"Sometimes you forget that you're covering your hair but you never forget why you're covering. You remember, that to you, your character should be more important than your appearance.
"It makes it easier for Muslim women to keep away from things that you don't want to do that would impact your value system. If you don't want to go clubbing, drink, or have relations outside marriage, it can help, but it can also just be a reminder to be a good person and treat others well."
STANDING OUT IN A CROWD
Shaista Gohir, chairman of the Muslim Women's Network UK, said more women had adopted headscarves since the attacks in the United States on Sept. 11, 2001, and in London on July 7, 2005, put them under greater political and public scrutiny.
"For some young women it is a way of showing they are different and they are Muslim although it is not a Muslim obligation," she told Reuters.
She said the full-face niqab was a minor phenomenon in Britain, worn by relatively few women, although it had become central to a wider debate in the country about integration and British values.
This was put to the test last year when a judge ruled a Muslim woman could not give evidence at a trial wearing a niqab, sparking debate about whether Britain should follow other European countries and ban full-face veils in public places.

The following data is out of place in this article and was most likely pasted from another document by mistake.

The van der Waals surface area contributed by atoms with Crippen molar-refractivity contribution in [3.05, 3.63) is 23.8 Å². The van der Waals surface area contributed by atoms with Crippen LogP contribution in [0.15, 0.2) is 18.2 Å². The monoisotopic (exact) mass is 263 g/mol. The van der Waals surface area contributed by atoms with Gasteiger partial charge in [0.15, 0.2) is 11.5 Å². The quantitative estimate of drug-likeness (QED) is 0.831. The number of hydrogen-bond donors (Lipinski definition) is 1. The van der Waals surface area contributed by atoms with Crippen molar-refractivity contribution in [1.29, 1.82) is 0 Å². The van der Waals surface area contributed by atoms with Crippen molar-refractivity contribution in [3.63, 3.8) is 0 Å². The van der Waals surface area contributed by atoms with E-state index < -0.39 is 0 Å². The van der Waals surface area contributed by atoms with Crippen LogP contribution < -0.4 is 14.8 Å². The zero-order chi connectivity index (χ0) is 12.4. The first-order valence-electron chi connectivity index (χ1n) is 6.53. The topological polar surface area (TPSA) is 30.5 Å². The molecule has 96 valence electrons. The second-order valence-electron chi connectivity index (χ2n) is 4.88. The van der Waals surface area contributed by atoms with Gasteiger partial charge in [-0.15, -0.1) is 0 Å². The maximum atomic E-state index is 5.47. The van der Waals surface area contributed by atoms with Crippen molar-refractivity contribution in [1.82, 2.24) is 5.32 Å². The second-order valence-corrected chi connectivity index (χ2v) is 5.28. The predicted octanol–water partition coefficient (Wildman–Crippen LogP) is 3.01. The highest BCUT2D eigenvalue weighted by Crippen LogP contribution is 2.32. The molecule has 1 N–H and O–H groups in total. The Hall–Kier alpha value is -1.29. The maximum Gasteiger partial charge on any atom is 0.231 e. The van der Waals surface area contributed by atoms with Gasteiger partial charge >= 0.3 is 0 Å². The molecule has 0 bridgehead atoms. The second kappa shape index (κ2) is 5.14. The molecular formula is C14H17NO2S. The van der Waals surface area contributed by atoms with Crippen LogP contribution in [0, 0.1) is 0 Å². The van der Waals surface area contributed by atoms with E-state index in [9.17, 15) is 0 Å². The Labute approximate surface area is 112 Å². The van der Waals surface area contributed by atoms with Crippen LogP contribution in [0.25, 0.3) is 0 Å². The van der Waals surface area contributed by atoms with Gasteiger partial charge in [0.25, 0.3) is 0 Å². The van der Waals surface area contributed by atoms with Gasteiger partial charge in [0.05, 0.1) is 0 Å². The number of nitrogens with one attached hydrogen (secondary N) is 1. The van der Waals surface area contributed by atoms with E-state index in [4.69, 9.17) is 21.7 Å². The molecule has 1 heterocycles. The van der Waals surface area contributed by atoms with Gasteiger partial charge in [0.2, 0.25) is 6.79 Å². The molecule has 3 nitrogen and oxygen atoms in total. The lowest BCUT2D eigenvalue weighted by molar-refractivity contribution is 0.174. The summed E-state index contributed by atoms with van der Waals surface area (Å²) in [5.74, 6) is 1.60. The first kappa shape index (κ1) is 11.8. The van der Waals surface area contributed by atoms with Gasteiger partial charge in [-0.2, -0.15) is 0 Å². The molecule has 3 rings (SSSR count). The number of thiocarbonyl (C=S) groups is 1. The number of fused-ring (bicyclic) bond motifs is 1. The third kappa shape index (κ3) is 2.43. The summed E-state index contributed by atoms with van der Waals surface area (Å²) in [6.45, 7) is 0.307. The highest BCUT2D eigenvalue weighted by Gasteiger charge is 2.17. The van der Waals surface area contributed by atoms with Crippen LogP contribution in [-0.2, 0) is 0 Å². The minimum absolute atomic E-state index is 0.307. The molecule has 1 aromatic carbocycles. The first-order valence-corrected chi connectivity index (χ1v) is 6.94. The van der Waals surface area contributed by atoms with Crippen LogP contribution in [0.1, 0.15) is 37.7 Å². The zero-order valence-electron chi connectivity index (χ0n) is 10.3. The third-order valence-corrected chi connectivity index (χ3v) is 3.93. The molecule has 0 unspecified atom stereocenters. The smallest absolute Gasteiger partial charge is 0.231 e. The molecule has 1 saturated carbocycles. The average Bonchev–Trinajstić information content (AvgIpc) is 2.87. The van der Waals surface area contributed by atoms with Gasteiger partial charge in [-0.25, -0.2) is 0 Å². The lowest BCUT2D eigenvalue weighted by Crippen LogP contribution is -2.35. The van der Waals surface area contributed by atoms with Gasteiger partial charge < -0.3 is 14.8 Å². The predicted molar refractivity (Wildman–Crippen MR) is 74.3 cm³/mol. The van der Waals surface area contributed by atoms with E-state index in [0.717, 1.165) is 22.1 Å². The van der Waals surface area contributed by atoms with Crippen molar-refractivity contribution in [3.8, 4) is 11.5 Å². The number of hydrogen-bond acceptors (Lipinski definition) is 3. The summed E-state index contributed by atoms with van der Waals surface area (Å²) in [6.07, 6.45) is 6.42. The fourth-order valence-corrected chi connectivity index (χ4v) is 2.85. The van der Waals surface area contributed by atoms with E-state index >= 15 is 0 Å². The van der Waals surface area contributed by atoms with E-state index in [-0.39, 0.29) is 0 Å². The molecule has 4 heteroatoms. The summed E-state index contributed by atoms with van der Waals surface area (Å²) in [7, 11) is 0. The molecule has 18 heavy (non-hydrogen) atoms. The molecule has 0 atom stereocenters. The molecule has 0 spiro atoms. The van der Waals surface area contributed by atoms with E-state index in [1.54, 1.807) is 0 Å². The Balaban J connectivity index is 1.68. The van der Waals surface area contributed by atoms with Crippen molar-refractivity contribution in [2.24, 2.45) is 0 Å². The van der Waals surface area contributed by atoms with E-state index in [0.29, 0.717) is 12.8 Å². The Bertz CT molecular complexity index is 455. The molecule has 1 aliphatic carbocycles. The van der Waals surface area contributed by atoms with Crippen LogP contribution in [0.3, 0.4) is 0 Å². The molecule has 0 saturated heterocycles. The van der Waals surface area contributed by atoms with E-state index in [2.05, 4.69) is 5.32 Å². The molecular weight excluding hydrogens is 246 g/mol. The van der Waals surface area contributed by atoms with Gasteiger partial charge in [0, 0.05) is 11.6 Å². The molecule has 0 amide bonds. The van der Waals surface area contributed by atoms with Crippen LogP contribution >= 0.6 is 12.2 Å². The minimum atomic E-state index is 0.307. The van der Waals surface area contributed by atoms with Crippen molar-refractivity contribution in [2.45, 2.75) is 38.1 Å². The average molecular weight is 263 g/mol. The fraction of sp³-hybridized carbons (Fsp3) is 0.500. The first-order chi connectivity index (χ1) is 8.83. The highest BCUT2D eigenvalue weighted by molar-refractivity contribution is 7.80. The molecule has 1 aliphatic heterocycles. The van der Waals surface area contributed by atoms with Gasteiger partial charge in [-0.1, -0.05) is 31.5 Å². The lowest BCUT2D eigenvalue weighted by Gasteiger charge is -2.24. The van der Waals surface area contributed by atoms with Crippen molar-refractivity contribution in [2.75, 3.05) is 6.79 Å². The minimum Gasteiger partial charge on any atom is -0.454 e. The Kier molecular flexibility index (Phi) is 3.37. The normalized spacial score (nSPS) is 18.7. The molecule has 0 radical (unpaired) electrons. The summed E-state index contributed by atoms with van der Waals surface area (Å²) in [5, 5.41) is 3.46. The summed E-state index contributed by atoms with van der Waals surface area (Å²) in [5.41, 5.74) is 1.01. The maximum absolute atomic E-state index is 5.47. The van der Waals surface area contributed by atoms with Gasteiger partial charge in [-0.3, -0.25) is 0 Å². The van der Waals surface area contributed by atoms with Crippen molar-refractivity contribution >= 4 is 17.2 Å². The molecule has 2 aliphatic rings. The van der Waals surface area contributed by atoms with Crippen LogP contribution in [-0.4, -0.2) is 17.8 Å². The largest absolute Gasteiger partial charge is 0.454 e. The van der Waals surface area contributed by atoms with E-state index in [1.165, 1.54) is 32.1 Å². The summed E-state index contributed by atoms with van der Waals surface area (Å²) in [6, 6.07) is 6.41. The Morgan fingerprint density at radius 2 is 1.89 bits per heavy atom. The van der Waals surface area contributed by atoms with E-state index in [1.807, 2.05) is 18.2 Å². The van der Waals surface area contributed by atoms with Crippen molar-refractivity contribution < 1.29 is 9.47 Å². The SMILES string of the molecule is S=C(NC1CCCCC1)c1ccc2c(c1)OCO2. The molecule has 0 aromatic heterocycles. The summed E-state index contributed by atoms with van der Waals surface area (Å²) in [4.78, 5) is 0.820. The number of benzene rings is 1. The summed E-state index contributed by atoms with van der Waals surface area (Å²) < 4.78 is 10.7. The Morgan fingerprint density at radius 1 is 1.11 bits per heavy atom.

After a national debate, a compromise was reached and it was agreed that the woman could wear the niqab during the trial but not when she was giving evidence.
Modesty in Islam is key for both men and women but most Islamic scholars agree that women adopting a full-face veil is more to do with culture than religion.
But women who publicly display their religion by wearing a scarf of any kind have found they can be targeted for doing so.
Figures released recently from the campaign group Tell MAMA (Measuring Anti-Muslim Attacks) showed the number of attacks against Muslims in Britain was one the rise.
During its first year of monitoring, Tell MAMA recorded 584 anti-Muslim incidents between April 1 2012 and April 30 2013, with about 74 percent of these taking place online.